This is a gripping story told with page-turning brio by an American who had ringside seats for the gathering student protests in May 1989 that ended in the early hours of June 4 with the massacre of hundreds of protesters by security forces in the streets and alleys off Tiananmen Square in Beijing.
Philip J. Cunningham, fluent in Chinese, was a student in Beijing at the time, marched with the protesters and worked as a freelance assistant to the BBC. His fast paced chronicle of the prodemocracy student movement features encounters with student leaders and thoughtful assessments of what he observed during the gathering storm.
Drafted in the wake of the crackdown, batted back and forth between film and book projects throughout the 1990s, it is amazing that it took so long to publish this splendid firsthand account that anyone interested in modern China should read. Cunningham evokes powerfully the smells, sounds and shifting mood on the streets, making the reader feel like one is there alongside him as he tries to figure out what is going on, where the protests are heading and how the peaceful movement morphs into bloodshed.
It all starts with the students incensed by communist party corruption and abuses of power. Market reforms, growing disparities, stifling of free speech, the lack of accountability and transparency, and the desire for democracy also inspired the dissidence, but rage against systemic corruption, still a huge grievance, trumped all other affronts.
This memoir serves as a moving tribute to all those young Chinese who risked so much to better their world. Now Tiananmen has become “a synonym for cruelty, from a talismanic word to a search engine taboo, from a monument dedicated to remembering past glory to a memory draining blank hole in the heart of Beijing.” He adds, “The Tiananmen demonstrations were crushed, cruelly, breaking the implicit pact that the People’s Liberation Army would never turn its guns on the people and burying student activism for many years to come.”
Cunningham is especially withering in his criticism of the media, as “coverage went from one cliche to another, from panda to ping-pong to dissidents and dictatorship, and then back to pandas again.”
The BBC and its correspondents come off badly in this account, shown to be oblivious, culturally blinkered, overwrought and prone to confusing entertainment and the news. Cunningham confesses, “I should not have been surprised that a powerful producer wanted what he wanted when he wanted it, even if this desire for lunch in a nice hotel came at the expense of the story.”
Unlike the NHK, the BBC refused to record interviews in Chinese, missing many opportunities to convey how Chinese viewed what was going on. Amazingly, at the height of the demonstrations the BBC turned down an interview with Chai Ling, the rebel “commander in chief,” just because she could not speak English. He sums up this “linguistic imperialism” writing, “Better to have an irrelevant quote in English than a pertinent quote in Chinese.”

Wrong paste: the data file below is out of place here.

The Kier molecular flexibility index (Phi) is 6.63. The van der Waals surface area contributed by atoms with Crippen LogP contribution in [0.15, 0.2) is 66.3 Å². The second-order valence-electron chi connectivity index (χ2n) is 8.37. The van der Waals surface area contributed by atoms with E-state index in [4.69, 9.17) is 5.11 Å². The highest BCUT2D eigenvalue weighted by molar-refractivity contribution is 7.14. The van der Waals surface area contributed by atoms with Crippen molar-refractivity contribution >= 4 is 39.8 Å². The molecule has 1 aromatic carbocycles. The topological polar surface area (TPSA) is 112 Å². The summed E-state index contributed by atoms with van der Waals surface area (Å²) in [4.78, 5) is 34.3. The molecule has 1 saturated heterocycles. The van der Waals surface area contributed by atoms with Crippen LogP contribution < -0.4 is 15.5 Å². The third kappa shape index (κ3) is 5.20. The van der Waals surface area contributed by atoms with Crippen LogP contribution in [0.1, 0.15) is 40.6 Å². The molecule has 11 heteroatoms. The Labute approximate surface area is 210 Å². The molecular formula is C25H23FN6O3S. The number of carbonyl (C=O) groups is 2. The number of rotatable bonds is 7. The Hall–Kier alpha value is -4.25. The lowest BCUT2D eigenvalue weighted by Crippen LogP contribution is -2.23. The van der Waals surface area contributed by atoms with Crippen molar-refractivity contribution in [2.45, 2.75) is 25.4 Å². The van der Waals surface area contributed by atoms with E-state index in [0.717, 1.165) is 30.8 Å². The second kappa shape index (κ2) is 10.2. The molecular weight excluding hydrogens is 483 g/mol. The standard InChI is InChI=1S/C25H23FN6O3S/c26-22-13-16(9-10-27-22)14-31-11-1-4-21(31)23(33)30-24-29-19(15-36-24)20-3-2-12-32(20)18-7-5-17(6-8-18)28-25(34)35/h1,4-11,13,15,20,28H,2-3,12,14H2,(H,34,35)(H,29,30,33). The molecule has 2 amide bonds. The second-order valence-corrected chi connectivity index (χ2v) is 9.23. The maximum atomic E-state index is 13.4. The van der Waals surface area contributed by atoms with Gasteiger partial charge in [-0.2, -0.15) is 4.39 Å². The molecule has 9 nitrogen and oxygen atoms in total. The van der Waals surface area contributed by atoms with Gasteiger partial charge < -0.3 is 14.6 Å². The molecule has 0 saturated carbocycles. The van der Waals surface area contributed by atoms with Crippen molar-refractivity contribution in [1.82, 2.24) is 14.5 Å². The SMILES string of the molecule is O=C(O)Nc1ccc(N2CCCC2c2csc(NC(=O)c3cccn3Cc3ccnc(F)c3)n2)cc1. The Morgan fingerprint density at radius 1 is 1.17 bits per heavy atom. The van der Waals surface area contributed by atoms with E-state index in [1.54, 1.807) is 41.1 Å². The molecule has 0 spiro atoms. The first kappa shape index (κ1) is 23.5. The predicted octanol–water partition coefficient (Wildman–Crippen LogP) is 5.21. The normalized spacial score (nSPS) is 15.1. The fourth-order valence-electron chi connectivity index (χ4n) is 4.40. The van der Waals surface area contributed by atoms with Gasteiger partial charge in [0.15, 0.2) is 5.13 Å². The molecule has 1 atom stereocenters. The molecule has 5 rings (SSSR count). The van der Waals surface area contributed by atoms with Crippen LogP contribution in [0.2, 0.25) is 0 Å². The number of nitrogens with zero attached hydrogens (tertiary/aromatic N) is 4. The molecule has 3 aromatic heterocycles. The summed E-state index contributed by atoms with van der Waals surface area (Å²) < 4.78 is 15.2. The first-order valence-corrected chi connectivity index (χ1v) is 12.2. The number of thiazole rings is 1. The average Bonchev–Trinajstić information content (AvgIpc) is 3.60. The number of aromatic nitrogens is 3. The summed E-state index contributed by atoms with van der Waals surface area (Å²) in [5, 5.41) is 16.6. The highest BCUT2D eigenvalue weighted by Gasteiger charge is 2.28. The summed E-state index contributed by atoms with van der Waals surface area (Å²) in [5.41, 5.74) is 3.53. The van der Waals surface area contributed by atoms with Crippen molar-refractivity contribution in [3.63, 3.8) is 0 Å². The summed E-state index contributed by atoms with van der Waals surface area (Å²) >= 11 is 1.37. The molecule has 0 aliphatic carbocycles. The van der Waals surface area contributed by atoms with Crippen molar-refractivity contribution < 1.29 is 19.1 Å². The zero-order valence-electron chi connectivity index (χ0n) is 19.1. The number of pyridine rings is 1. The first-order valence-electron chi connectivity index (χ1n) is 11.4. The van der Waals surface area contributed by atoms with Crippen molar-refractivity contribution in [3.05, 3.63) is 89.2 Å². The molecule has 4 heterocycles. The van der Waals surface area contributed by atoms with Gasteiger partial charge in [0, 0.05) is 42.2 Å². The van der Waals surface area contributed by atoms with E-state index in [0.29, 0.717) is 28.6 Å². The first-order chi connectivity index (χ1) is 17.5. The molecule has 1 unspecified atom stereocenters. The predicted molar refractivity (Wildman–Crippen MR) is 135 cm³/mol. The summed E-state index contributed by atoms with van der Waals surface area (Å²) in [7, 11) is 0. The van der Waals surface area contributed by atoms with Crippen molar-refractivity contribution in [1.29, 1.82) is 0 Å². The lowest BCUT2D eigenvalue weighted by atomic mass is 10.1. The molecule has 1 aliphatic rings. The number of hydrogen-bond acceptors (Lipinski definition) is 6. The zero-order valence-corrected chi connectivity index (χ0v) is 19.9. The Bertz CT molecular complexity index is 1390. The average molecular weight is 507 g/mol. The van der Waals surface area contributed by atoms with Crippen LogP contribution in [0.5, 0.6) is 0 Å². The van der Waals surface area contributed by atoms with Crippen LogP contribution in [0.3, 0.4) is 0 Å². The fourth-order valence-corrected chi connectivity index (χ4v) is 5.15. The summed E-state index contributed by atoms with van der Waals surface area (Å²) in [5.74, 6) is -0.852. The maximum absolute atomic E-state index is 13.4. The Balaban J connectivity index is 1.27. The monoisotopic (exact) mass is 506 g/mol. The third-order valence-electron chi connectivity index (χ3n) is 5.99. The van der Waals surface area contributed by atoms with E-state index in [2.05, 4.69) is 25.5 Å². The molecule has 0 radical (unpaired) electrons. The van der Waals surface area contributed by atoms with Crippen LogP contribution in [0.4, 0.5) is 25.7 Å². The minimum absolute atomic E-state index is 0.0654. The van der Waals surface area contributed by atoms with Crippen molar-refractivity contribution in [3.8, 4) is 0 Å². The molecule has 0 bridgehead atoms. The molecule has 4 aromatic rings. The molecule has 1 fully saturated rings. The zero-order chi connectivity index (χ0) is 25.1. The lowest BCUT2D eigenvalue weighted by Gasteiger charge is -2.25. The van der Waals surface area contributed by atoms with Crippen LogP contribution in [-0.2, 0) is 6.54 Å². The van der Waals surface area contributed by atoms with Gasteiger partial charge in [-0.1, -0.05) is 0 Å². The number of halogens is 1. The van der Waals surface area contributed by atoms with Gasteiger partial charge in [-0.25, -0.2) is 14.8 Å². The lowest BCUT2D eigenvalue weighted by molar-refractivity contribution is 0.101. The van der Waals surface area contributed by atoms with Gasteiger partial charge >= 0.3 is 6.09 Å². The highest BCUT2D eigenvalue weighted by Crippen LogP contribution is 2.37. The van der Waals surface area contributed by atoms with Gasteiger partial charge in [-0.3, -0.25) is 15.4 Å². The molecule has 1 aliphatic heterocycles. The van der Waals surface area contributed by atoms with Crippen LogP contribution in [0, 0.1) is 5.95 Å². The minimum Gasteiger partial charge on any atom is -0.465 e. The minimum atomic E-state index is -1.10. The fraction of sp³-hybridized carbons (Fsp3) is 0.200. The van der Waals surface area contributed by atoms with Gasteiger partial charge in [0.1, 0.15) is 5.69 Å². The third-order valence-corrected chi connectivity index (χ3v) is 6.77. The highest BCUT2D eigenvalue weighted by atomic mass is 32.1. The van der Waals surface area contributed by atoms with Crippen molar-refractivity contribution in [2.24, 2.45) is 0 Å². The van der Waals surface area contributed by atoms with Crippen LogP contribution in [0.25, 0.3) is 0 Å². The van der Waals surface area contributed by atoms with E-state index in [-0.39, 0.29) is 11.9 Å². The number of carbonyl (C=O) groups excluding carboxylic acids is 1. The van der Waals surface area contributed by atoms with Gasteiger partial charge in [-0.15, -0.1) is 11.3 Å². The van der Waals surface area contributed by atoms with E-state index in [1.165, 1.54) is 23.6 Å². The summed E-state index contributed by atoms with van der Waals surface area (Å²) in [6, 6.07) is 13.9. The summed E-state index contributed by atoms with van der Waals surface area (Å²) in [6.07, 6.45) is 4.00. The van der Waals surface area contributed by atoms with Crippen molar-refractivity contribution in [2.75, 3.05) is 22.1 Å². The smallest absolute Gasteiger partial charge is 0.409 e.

One of the funniest vignettes in this otherwise somber tale involves John Simpson, a senior correspondent for the BBC. While practicing his lines before the shot, illuminated in an otherwise dark Tiananmen Square, he inadvertently drew the attention of the crowds, looking “like a madman on a soapbox” engaged in a “bizarre pantomime,” sparking peals of laughter. The corpulent Simpson with his trademark shock of white hair was subsequently mistaken for Mikhail Gorbachev who was visiting Beijing during the demonstrations.
Cunningham doesn’t mince his words about the media beast and his own role in feeding it. He took the needed cash but is withering about “professional war reporters and ambulance chasers, here today, gone tomorrow, ever in search of shock and spectacle to sell to the home audience.”
Wanting to be a bridge he felt more like a muddied welcome mat, working at considerable risk, and selling his skills and contacts, for the sake of unappreciative journalists reframing the story for the cartoonish dictates of TV.
Some of the best moments in this superb book draw on his interviews with Chai Ling, catching this prominent student leader at various moments in ways that help readers see her as an individual overwhelmed by the events she was setting in motion.
Interestingly she was quite critical of Liu Xiaobo, the recent Nobel Prize-winner, because he was too moderate in urging students to end the demonstrations before it was too late.
Chai Ling admitted, “What we are looking for is, it’s bloodshed. In the end, the government will use the butcher’s knife against the people. Only when Tiananmen Square is washed in a river of blood will the whole country wake up.”
Cunningham thinks aloud about “dark forces” and their role in orchestrating the events and draws our attention to the complex political struggles between various factions.
In finally publishing this animated chronicle, he challenges two decades of organized forgetting and revisionism concerning what happened and what was at stake in 1989.
Jeff Kingston is director of Asian Studies, Temple University Japan.